Discovering new physics in debris from colliding neutron stars – Source

Neutron star mergers are a treasure trove of new physical signals, with implications for determining the true nature of dark matter, according to research from Washington University in St. Louis.

On August 17, 2017, the Laser Interferometer Gravitational-Wave Observatory (LIGO) in the United States, and the Virgo, detector in Italy, detected gravitational waves. Collision of two neutron stars. For the first time, this astronomical phenomenon was not only heard in gravitational waves, but seen in light by dozens of telescopes on the ground and in space.

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Physicist Bhupal Dev Arts and Sciences used observations from this neutron star merger — an event identified in astronomical circles as GW170817 — to derive new constraints on axon-like particles. These hypothetical particles have not been observed directly, but they appear in many extensions of the Standard Model of physics.

Axes and ax-like particles lead to candidates for making up some or all of the universe's „missing” matter, or dark matter, that scientists haven't yet been able to quantify. At the very least, these weakly interacting particles could act as a sort of portal that connects the visible realm that humans are most familiar with to the unknown dark realm of the universe.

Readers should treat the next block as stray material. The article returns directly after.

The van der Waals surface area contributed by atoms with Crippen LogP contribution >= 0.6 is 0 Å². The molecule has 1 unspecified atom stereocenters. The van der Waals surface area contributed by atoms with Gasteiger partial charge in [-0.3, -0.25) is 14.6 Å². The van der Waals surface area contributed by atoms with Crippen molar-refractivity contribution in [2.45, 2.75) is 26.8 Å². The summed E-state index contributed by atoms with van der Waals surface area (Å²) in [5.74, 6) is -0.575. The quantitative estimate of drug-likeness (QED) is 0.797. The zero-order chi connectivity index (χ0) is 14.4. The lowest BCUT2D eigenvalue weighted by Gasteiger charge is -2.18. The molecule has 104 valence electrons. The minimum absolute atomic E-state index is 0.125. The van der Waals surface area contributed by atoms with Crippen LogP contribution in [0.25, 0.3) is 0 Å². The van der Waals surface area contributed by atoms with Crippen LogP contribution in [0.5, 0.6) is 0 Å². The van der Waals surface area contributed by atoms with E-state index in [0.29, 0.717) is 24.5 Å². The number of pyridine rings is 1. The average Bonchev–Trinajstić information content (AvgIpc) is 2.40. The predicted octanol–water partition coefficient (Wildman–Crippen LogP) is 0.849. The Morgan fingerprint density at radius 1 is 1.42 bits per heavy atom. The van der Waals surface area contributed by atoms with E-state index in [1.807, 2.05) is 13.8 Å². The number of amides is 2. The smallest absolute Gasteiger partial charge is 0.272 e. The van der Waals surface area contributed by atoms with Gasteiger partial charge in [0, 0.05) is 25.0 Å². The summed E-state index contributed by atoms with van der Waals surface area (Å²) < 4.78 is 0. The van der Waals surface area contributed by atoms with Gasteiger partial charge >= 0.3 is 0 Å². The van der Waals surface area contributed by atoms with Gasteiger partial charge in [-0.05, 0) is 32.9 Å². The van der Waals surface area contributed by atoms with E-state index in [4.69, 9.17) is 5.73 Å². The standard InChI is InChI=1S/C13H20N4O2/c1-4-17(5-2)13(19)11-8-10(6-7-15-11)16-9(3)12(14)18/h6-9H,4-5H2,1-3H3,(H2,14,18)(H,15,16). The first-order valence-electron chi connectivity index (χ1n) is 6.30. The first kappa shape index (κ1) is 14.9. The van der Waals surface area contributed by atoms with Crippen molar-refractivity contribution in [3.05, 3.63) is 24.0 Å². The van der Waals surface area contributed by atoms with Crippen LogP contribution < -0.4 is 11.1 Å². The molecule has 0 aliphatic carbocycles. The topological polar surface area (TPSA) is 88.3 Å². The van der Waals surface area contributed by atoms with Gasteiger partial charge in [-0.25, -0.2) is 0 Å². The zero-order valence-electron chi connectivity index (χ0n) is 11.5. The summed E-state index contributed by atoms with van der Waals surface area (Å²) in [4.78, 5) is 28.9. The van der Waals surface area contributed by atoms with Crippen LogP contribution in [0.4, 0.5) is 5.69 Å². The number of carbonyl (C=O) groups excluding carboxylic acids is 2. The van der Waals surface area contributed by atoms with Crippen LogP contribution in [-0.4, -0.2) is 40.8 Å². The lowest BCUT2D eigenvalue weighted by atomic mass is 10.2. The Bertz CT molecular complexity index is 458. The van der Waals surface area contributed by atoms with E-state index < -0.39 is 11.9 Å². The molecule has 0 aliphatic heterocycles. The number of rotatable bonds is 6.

„We have good reason to suspect that new physics beyond the standard model may be lurking around the corner,” said Dev, first author of the study. Physical review letters and Faculty Fellow of the University McDonnell Center for Space Sciences.

When two neutron stars merge, a hot, dense remnant forms for a short period of time. This residue is an excellent breeding ground for exotic particle production, Dev said. „Depending on the initial mass, before settling into a massive neutron star or black hole, the remnant gets much hotter than individual stars for about a second,” he said.

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Defunct neutron stars spiral toward their doom in this animation, which represents events observed up to nine days after GW170817. (Video: NASA Goddard)

These new particles quietly escape the debris of the collision and, far from their source, decay into known particles, usually photons. Dev and his team — WashU alum Steven Harris (now an NP3M fellow at Indiana University), and Jean-Francois Fortin, Kuver Sinha, and Yongchao Zhang — show that these escaped particles produce unique electromagnetic signals that can be detected by gamma rays. – Ray telescopes like NASA Fermi-LAD.

The research team analyzed the spectral and temporal information from these electromagnetic signals and determined that the signals could be distinguished from the known astrophysical background. They then used Fermi-LAT data on GW170817 to calculate new constraints on the axial-photon coupling as a function of axial mass. Complement those coming from laboratory experiments such as these astrophysical constraints A.D.M.KIt examines a different part of the axis parameter space.

In the future, scientists may use gamma-ray space telescopes such as Fermi-Lot or proposed gamma-ray missions such as the WashU-led Advanced Particle-Astronomy Telescope (APT) to take other measurements during neutron star collisions. It will help improve their understanding of particles like mold.

„Extreme astrophysical environments like neutron star mergers offer a new opportunity in our search for dark-field particles like axons, which may hold the key to understanding the missing 85% of all matter in the universe,” Dev said.


This work was supported by the Department of Energy's Office of Science.

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